The Torah Has No Tolerance For Negligence

In Parshat Mishpatim (Shmot 22:5) we read about damage which may be caused by negligence: “If a fire goes out of control and catches on thorns and a stack of grain or a standing crop or a field is consumed, full restitution must be made by the one who started the fire.”


According to Rashi, though he lit the fire on his own property and it spread of its own accord by means of thorns which it found, he is nevertheless obligated to make restitution for not keeping his burning coal from breaking out and causing damage.


We learn from here that the Torah has no tolerance for negligence. It is very easy to say that the fire was out of my control. However, we are taught that we must take responsibility to make sure that both our own and our neighbor’s properties are safe. Even someone who is normally careful can turn around for a minute and find that a fire consumed their property as well as the property of their neighbors.


We can not let our guard down for a minute.


This past week there were two terrible and deadly incidents that occurred in Jerusalem which were caused by negligence.


The first was in an apartment building in Gilo. Residents in the building complained that they smelled gas. The technician from the gas company came to check it out and said that he didn’t see a problem. He closed off the gas and said that he would return in the morning to do a more thorough exam. A few hours later, one of the gas balloons exploded killing a couple and their toddler son.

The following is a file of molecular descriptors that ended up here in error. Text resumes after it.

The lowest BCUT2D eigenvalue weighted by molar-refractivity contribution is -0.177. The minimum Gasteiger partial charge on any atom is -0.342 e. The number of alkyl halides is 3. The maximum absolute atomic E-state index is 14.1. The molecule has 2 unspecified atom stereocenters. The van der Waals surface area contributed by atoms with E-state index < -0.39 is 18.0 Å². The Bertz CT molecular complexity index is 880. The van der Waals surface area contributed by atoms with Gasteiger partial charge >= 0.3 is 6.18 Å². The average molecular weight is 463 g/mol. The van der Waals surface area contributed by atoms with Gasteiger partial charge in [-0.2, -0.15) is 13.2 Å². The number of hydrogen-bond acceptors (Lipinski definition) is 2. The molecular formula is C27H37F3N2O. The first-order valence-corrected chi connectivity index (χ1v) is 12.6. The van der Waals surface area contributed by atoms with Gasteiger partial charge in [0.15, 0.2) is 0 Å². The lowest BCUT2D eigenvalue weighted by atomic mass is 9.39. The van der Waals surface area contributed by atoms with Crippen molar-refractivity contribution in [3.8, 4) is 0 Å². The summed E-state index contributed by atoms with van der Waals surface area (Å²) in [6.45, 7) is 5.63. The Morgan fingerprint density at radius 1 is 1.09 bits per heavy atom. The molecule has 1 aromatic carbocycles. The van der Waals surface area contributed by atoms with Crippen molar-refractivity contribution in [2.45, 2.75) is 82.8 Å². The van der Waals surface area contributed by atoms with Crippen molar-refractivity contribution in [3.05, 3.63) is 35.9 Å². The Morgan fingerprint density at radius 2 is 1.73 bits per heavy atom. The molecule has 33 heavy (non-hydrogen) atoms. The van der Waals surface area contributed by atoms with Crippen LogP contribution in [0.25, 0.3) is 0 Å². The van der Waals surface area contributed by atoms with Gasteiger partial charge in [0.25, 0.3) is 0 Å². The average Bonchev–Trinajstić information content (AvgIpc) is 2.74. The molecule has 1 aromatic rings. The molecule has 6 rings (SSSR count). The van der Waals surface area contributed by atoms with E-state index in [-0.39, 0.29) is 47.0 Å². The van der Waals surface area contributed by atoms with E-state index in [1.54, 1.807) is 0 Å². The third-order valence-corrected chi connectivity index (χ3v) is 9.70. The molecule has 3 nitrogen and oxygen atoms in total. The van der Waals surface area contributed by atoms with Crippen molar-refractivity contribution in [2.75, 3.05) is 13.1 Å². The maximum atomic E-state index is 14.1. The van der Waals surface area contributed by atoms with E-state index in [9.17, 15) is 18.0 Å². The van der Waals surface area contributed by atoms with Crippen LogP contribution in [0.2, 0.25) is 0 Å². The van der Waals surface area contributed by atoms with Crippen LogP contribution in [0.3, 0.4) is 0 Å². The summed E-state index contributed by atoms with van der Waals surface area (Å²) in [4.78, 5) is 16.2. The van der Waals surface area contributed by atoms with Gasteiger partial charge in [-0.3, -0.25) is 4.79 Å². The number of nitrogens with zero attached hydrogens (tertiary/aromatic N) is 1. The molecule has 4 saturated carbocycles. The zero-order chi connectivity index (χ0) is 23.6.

The next incident was in an apartment in Givat Mordechai. An exterminator used poisons that are not intended for household use in a residential apartment. The children started to feel ill but they thought that they had food poisoning so when they went to the clinic they didn’t realize that their feeling ill had something to do with the extermination that took place in their apartment. The clinic did not ask them if they had been exposed to anything hazardous and sent them home. In the morning the children felt worse and the two younger daughters passed away. The two older children are now fighting for their lives.


If the medical clinic had asked more questions there may have been a chance that the lives of the two little girls could have been saved.


If the exterminator had used materials that were not as toxic the children would not have been in this situation to begin with.


It is very easy for the clinic to say that the parents didn’t give them enough information and it is very easy for the exterminator to say that he told them that if it starts to smell then they should leave the apartment.


The bottom line is that the exterminator should not have put them in that situation to begin with.


We see from these deadly examples why the Torah warns us to be careful and watch out for negligence. Even someone who is on the ball 99% of the time can be negligent for the other 1% and that moment can cost someone their life.


Please pray for the two children who are now struggling for their lives.